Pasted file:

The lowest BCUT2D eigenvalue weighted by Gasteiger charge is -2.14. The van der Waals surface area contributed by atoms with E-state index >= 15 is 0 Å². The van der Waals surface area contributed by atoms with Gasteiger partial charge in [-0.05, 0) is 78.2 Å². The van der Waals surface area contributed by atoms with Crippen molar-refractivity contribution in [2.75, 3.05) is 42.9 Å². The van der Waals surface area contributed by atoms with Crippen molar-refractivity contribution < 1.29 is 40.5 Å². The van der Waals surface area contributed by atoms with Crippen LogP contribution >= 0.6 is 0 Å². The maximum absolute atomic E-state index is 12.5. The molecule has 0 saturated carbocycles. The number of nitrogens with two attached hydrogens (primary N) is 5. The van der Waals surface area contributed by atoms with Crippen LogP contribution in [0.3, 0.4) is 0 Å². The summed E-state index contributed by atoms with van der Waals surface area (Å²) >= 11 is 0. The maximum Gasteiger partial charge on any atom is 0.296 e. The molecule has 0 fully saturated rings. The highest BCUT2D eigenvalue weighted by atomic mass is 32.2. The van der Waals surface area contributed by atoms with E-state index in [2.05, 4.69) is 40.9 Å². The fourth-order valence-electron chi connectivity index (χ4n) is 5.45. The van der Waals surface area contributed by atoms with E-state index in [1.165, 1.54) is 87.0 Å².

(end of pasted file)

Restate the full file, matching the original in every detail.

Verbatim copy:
The lowest BCUT2D eigenvalue weighted by Gasteiger charge is -2.14. The van der Waals surface area contributed by atoms with E-state index >= 15 is 0 Å². The van der Waals surface area contributed by atoms with Gasteiger partial charge in [-0.05, 0) is 78.2 Å². The van der Waals surface area contributed by atoms with Crippen molar-refractivity contribution in [2.75, 3.05) is 42.9 Å². The van der Waals surface area contributed by atoms with Crippen molar-refractivity contribution < 1.29 is 40.5 Å². The van der Waals surface area contributed by atoms with Crippen LogP contribution >= 0.6 is 0 Å². The maximum absolute atomic E-state index is 12.5. The molecule has 0 saturated carbocycles. The number of nitrogens with two attached hydrogens (primary N) is 5. The van der Waals surface area contributed by atoms with Crippen LogP contribution in [0.3, 0.4) is 0 Å². The summed E-state index contributed by atoms with van der Waals surface area (Å²) >= 11 is 0. The maximum Gasteiger partial charge on any atom is 0.296 e. The molecule has 0 fully saturated rings. The highest BCUT2D eigenvalue weighted by atomic mass is 32.2. The van der Waals surface area contributed by atoms with E-state index in [2.05, 4.69) is 40.9 Å². The fourth-order valence-electron chi connectivity index (χ4n) is 5.45. The van der Waals surface area contributed by atoms with E-state index in [1.165, 1.54) is 87.0 Å².